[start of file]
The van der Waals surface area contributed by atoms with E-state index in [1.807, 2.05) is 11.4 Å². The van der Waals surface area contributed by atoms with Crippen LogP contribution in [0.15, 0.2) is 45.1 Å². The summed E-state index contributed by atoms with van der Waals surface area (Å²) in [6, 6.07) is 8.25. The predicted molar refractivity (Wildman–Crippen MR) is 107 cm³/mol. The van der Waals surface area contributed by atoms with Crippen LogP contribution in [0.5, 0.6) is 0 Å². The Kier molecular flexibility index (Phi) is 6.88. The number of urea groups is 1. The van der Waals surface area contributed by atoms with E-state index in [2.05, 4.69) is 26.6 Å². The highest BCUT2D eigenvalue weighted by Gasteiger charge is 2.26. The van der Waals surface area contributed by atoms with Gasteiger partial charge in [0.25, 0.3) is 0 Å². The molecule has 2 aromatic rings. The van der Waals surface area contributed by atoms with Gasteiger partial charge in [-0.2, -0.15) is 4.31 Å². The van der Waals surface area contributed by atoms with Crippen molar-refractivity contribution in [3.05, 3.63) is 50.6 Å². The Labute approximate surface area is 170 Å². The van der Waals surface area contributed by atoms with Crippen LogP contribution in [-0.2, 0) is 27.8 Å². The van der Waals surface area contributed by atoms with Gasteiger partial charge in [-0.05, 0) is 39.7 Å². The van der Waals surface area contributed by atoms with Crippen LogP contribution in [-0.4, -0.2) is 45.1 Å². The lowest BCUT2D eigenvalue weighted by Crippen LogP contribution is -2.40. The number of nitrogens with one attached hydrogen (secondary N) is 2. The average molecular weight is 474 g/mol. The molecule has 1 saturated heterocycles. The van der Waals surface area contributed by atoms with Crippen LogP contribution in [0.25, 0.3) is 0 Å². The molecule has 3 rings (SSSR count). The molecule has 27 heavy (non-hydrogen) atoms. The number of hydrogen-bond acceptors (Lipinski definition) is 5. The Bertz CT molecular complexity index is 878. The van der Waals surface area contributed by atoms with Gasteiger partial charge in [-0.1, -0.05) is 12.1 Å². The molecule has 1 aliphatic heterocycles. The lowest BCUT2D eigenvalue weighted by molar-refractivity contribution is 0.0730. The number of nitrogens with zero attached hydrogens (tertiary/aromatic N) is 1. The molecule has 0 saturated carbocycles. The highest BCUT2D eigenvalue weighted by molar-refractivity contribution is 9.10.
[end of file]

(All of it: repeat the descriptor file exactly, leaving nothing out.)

The van der Waals surface area contributed by atoms with E-state index in [1.807, 2.05) is 11.4 Å². The van der Waals surface area contributed by atoms with Crippen LogP contribution in [0.15, 0.2) is 45.1 Å². The summed E-state index contributed by atoms with van der Waals surface area (Å²) in [6, 6.07) is 8.25. The predicted molar refractivity (Wildman–Crippen MR) is 107 cm³/mol. The van der Waals surface area contributed by atoms with Crippen LogP contribution in [0.5, 0.6) is 0 Å². The Kier molecular flexibility index (Phi) is 6.88. The number of urea groups is 1. The van der Waals surface area contributed by atoms with E-state index in [2.05, 4.69) is 26.6 Å². The highest BCUT2D eigenvalue weighted by Gasteiger charge is 2.26. The van der Waals surface area contributed by atoms with Gasteiger partial charge in [0.25, 0.3) is 0 Å². The molecule has 2 aromatic rings. The van der Waals surface area contributed by atoms with Gasteiger partial charge in [-0.2, -0.15) is 4.31 Å². The van der Waals surface area contributed by atoms with Crippen molar-refractivity contribution in [3.05, 3.63) is 50.6 Å². The Labute approximate surface area is 170 Å². The van der Waals surface area contributed by atoms with Crippen LogP contribution in [-0.2, 0) is 27.8 Å². The van der Waals surface area contributed by atoms with Gasteiger partial charge in [-0.05, 0) is 39.7 Å². The van der Waals surface area contributed by atoms with Crippen LogP contribution in [-0.4, -0.2) is 45.1 Å². The lowest BCUT2D eigenvalue weighted by Crippen LogP contribution is -2.40. The number of nitrogens with one attached hydrogen (secondary N) is 2. The average molecular weight is 474 g/mol. The molecule has 1 saturated heterocycles. The van der Waals surface area contributed by atoms with Crippen LogP contribution in [0.25, 0.3) is 0 Å². The molecule has 3 rings (SSSR count). The molecule has 27 heavy (non-hydrogen) atoms. The number of hydrogen-bond acceptors (Lipinski definition) is 5. The Bertz CT molecular complexity index is 878. The van der Waals surface area contributed by atoms with Gasteiger partial charge in [-0.1, -0.05) is 12.1 Å². The molecule has 1 aliphatic heterocycles. The lowest BCUT2D eigenvalue weighted by molar-refractivity contribution is 0.0730. The number of nitrogens with zero attached hydrogens (tertiary/aromatic N) is 1. The molecule has 0 saturated carbocycles. The highest BCUT2D eigenvalue weighted by molar-refractivity contribution is 9.10.